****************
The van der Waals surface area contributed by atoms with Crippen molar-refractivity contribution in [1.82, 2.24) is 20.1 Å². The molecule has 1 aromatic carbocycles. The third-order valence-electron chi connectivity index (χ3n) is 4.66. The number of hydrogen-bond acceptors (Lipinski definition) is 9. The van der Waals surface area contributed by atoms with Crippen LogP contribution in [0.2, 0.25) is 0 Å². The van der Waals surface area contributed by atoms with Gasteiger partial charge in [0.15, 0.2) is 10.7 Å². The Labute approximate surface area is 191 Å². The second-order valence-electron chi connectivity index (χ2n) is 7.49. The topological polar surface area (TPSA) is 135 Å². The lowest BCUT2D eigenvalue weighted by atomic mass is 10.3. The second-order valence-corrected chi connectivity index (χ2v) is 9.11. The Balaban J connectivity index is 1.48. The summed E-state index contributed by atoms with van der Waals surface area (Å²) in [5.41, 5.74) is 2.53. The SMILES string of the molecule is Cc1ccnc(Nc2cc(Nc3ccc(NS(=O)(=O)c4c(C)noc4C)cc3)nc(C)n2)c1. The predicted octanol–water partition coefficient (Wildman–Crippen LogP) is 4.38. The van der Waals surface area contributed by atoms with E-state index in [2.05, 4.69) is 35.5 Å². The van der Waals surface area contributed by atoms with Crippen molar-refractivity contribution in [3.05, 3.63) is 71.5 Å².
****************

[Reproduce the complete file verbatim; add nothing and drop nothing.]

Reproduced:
The van der Waals surface area contributed by atoms with Crippen molar-refractivity contribution in [1.82, 2.24) is 20.1 Å². The molecule has 1 aromatic carbocycles. The third-order valence-electron chi connectivity index (χ3n) is 4.66. The number of hydrogen-bond acceptors (Lipinski definition) is 9. The van der Waals surface area contributed by atoms with Crippen LogP contribution in [0.2, 0.25) is 0 Å². The van der Waals surface area contributed by atoms with Gasteiger partial charge in [0.15, 0.2) is 10.7 Å². The Labute approximate surface area is 191 Å². The second-order valence-electron chi connectivity index (χ2n) is 7.49. The topological polar surface area (TPSA) is 135 Å². The lowest BCUT2D eigenvalue weighted by atomic mass is 10.3. The second-order valence-corrected chi connectivity index (χ2v) is 9.11. The Balaban J connectivity index is 1.48. The summed E-state index contributed by atoms with van der Waals surface area (Å²) in [5.41, 5.74) is 2.53. The SMILES string of the molecule is Cc1ccnc(Nc2cc(Nc3ccc(NS(=O)(=O)c4c(C)noc4C)cc3)nc(C)n2)c1. The predicted octanol–water partition coefficient (Wildman–Crippen LogP) is 4.38. The van der Waals surface area contributed by atoms with E-state index in [2.05, 4.69) is 35.5 Å². The van der Waals surface area contributed by atoms with Crippen molar-refractivity contribution in [3.05, 3.63) is 71.5 Å².